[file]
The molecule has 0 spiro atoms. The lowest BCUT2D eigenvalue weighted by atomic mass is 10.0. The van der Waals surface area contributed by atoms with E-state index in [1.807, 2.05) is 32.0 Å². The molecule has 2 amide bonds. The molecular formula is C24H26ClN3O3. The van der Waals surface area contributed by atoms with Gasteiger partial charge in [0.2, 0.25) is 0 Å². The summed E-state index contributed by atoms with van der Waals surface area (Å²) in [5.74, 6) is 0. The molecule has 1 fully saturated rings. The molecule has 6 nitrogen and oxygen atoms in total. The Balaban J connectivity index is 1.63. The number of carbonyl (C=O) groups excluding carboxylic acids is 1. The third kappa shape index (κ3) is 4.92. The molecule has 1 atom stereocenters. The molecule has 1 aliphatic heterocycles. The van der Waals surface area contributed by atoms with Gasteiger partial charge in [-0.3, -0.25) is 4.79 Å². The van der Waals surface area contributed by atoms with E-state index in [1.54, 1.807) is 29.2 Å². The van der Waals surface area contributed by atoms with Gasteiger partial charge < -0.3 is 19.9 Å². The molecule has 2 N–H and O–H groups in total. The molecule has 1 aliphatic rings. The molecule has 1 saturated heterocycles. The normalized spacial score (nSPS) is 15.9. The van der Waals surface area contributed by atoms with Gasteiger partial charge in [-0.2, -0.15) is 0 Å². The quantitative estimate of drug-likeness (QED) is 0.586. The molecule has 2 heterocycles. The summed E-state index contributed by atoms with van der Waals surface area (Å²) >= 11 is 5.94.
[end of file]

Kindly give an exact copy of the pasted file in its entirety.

The molecule has 0 spiro atoms. The lowest BCUT2D eigenvalue weighted by atomic mass is 10.0. The van der Waals surface area contributed by atoms with E-state index in [1.807, 2.05) is 32.0 Å². The molecule has 2 amide bonds. The molecular formula is C24H26ClN3O3. The van der Waals surface area contributed by atoms with Gasteiger partial charge in [0.2, 0.25) is 0 Å². The summed E-state index contributed by atoms with van der Waals surface area (Å²) in [5.74, 6) is 0. The molecule has 1 fully saturated rings. The molecule has 6 nitrogen and oxygen atoms in total. The Balaban J connectivity index is 1.63. The number of carbonyl (C=O) groups excluding carboxylic acids is 1. The third kappa shape index (κ3) is 4.92. The molecule has 1 atom stereocenters. The molecule has 1 aliphatic heterocycles. The van der Waals surface area contributed by atoms with Gasteiger partial charge in [-0.3, -0.25) is 4.79 Å². The van der Waals surface area contributed by atoms with E-state index in [1.54, 1.807) is 29.2 Å². The van der Waals surface area contributed by atoms with Gasteiger partial charge < -0.3 is 19.9 Å². The molecule has 2 N–H and O–H groups in total. The molecule has 1 aliphatic rings. The molecule has 1 saturated heterocycles. The normalized spacial score (nSPS) is 15.9. The van der Waals surface area contributed by atoms with Gasteiger partial charge in [-0.2, -0.15) is 0 Å². The quantitative estimate of drug-likeness (QED) is 0.586. The molecule has 2 heterocycles. The summed E-state index contributed by atoms with van der Waals surface area (Å²) >= 11 is 5.94.